In recent days, we have all been shocked by images from Homs in Syria where trapped residents have been reduced to eating grass and where civilians and aid workers were shelled by government forces as the UN tried to bring desperately needed aid.
Throughout the three-year conflict, the Syrian government has deliberately blocked humanitarian access and destroyed the health infrastructure as a deliberate strategy of war.
While Syria is perhaps the most extreme example, almost every major humanitarian crisis in the world today is effectively the consequence of a human rights crisis characterized by attacks against civilians, ethnic cleansing, destruction of infrastructure, forced displacement, recruitment of children, sexual and gender-based violence and attacks on humanitarian workers contribute to massive population movements and millions of civilians in need of food, health care, shelter and protection.
Think South Sudan, Central African Republic, Somalia, and Afghanistan to name but a few.
Since Somalia, Bosnia and Rwanda in the 1990s, human rights and humanitarian actors have increasingly recognized their shared responsibilities to protect and assist in such complex situations. Rampant insecurity and the often cynical political agendas of warring parties and their political allies add to the difficulties.
Though the extent of suffering and unmet need on the ground is often staggering and though the two communities are driven by different ways of working and, historically at least, different philosophical traditions, the complementarity of human rights and humanitarian agendas and the nexus of the values that drive them today is strong.
Every day, Human Rights Watch staff work alongside humanitarian partners in the field or advocate together at the UN, the EU, and with key governments for deployment of peacekeepers, better human rights monitoring, and access to all civilians in need. And within the UN system, the new “Rights up Front” initiative announced by UN Secretary-General Ban Ki-moon, seeks to place human rights and the protection of civilians at the heart of the UN’s response to the gravest crisis situations.
Effective humanitarian action has to encompass both protection and assistance. While provision of food, health care, water and sanitation are essential elements of the humanitarian response, so are actions that provide physical protection, prevent sexual violence and deter the recruitment of children. And that will require contrasting approaches to warring parties – both co-operation to reach those in need and confrontation to demand an end to abuses.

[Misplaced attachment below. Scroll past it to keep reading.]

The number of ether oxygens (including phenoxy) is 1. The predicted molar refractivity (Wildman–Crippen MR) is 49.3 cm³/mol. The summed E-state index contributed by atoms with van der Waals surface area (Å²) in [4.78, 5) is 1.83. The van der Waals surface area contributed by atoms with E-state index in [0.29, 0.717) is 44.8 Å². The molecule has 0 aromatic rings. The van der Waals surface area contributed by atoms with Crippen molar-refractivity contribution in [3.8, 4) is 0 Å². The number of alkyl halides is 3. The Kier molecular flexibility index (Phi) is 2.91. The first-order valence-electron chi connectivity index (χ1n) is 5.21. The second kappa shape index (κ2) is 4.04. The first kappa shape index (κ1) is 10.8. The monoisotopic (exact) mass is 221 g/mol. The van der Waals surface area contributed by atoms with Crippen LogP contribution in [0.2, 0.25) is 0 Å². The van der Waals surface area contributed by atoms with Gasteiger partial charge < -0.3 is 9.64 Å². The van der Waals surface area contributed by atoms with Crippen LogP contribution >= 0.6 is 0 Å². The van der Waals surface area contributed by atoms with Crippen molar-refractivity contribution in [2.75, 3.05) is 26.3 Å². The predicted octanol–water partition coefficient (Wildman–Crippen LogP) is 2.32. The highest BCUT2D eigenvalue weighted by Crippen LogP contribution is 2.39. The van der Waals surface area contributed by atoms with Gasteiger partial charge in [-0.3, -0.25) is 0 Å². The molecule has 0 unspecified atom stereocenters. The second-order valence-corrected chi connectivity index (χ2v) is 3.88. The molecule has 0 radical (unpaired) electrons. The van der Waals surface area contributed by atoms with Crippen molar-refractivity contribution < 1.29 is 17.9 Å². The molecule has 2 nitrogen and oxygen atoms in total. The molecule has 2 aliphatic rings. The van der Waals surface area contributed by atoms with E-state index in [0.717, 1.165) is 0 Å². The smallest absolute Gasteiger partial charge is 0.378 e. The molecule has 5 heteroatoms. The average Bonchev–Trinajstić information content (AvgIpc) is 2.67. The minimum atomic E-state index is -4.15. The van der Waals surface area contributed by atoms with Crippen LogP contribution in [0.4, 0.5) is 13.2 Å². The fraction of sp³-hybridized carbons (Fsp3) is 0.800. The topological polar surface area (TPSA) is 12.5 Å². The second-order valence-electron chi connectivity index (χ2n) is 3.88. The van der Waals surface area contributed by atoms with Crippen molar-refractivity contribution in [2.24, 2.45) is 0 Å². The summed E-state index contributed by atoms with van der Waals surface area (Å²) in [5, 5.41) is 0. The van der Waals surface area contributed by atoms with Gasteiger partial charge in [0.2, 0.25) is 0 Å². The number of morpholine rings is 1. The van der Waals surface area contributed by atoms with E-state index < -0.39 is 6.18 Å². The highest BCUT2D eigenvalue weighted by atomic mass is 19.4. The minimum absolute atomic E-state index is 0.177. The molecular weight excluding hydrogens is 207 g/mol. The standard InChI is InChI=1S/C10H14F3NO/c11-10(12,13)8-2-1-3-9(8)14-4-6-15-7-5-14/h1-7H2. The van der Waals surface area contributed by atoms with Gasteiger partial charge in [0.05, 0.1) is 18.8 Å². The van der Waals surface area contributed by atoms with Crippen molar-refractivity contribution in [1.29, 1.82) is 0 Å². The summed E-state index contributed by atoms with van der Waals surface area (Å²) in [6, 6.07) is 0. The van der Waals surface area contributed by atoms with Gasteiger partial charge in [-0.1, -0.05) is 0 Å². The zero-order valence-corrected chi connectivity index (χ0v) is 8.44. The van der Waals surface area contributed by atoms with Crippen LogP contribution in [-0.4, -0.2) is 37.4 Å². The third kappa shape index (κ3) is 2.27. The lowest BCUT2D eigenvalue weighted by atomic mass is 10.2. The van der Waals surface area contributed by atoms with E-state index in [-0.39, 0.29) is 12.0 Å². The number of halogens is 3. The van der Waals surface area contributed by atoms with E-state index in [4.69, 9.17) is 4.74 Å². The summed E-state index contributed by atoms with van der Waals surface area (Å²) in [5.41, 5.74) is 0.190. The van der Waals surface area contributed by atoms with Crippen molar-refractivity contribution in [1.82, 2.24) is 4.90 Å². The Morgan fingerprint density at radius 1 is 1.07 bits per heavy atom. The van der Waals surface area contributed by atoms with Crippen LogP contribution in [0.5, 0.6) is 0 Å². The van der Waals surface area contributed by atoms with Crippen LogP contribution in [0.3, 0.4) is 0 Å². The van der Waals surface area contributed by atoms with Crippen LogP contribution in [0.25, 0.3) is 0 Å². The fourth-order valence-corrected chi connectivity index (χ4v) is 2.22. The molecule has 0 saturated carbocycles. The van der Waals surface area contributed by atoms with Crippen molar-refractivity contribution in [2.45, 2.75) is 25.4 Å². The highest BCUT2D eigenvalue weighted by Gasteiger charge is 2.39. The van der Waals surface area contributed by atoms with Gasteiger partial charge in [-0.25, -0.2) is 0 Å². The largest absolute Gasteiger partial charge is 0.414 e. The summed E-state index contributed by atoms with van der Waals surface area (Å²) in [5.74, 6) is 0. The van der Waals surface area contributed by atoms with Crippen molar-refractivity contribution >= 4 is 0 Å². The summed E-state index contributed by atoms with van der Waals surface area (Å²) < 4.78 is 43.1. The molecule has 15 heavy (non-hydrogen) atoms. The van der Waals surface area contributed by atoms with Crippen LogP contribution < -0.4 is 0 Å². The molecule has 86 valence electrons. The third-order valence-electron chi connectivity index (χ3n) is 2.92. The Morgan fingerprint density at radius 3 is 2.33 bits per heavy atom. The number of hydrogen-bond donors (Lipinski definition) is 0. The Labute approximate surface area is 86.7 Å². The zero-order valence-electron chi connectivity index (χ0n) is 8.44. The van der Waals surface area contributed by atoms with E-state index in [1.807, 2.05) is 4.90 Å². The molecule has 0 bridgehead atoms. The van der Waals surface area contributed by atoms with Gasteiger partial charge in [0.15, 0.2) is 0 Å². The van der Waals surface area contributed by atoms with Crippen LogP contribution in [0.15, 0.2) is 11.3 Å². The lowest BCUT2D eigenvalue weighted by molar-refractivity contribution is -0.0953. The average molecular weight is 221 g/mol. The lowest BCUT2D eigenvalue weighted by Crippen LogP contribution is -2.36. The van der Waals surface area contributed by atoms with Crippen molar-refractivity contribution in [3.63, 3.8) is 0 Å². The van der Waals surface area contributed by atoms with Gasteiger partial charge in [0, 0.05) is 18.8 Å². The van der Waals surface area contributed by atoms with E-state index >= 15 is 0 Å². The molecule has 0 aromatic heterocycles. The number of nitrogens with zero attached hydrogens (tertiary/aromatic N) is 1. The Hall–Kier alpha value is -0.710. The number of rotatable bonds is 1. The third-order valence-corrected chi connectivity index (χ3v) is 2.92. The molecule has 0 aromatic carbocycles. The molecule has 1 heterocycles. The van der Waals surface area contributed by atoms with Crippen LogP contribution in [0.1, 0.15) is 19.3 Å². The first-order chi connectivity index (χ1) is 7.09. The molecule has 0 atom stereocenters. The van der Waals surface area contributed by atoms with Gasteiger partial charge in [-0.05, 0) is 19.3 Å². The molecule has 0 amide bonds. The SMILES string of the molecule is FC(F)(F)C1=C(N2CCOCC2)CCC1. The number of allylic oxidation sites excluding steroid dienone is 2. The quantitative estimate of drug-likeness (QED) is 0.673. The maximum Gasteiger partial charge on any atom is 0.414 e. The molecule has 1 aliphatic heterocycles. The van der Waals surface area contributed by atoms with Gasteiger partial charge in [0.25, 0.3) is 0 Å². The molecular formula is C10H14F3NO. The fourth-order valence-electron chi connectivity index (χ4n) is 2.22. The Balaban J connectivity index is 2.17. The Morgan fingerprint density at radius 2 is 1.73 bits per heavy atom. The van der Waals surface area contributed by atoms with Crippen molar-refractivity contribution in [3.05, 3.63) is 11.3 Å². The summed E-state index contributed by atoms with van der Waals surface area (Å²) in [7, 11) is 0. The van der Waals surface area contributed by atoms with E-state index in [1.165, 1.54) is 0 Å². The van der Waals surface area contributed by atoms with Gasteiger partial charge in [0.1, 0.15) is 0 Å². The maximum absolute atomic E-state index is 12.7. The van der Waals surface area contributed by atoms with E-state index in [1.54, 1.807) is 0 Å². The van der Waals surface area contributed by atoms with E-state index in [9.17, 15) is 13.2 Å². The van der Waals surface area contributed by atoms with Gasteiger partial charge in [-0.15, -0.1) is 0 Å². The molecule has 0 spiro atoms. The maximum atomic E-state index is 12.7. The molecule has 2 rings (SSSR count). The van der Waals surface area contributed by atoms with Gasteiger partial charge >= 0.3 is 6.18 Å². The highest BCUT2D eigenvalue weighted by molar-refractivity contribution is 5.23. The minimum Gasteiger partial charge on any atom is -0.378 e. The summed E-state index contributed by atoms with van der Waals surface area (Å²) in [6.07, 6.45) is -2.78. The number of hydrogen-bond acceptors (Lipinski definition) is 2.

There can never be silent witnesses to abuses against civilians. A medical agency providing treatment to women who have been raped by soldiers may well not be in a position to speak out against the violence that has created the medical need. But they must ensure that information is shared and that someone is able to work to address the underlying problem.
Impartiality and neutrality remain critical principles for both humanitarian action and human rights. Just as humanitarian actors must seek to provide assistance on all sides of a conflict regardless of political affiliation, so too must human rights actors aim to document and highlight the worst abuses committed by all sides to the conflict.
In Syria and in other humanitarian crises, human rights and humanitarian actors are pushing the political actors on the UN Security Council to insist on and ensure unhindered humanitarian access in the face of unparalleled degree of humanitarian suffering. Deliberately blocking access to starve a population, for instance, constitutes a war crime.
Inevitably, there are differences between operational humanitarian agencies and human rights advocacy groups such as mine. For example, we don’t always see eye-to-eye on the importance of accountability. Many human rights advocates saw the indictment of President Omar al-Bashir of Sudan by the International Criminal Court in 2009 (CK), as a step forward for international justice and accountability. For at least some humanitarian agencies – a number of whom were expelled by the Sudanese government in retaliation – the indictment was merely a symbolic action that failed to advance human right protections for Sudanese civilians.
But far more unites us than divides us. And we are far more effective actors when we find common ground and work together.
Iain Levine is Deputy Executive Director for Program at Human Rights Watch. He has 30 years of human rights and humanitarian experience with the UN and NGOs. He tweets at @iainlevine.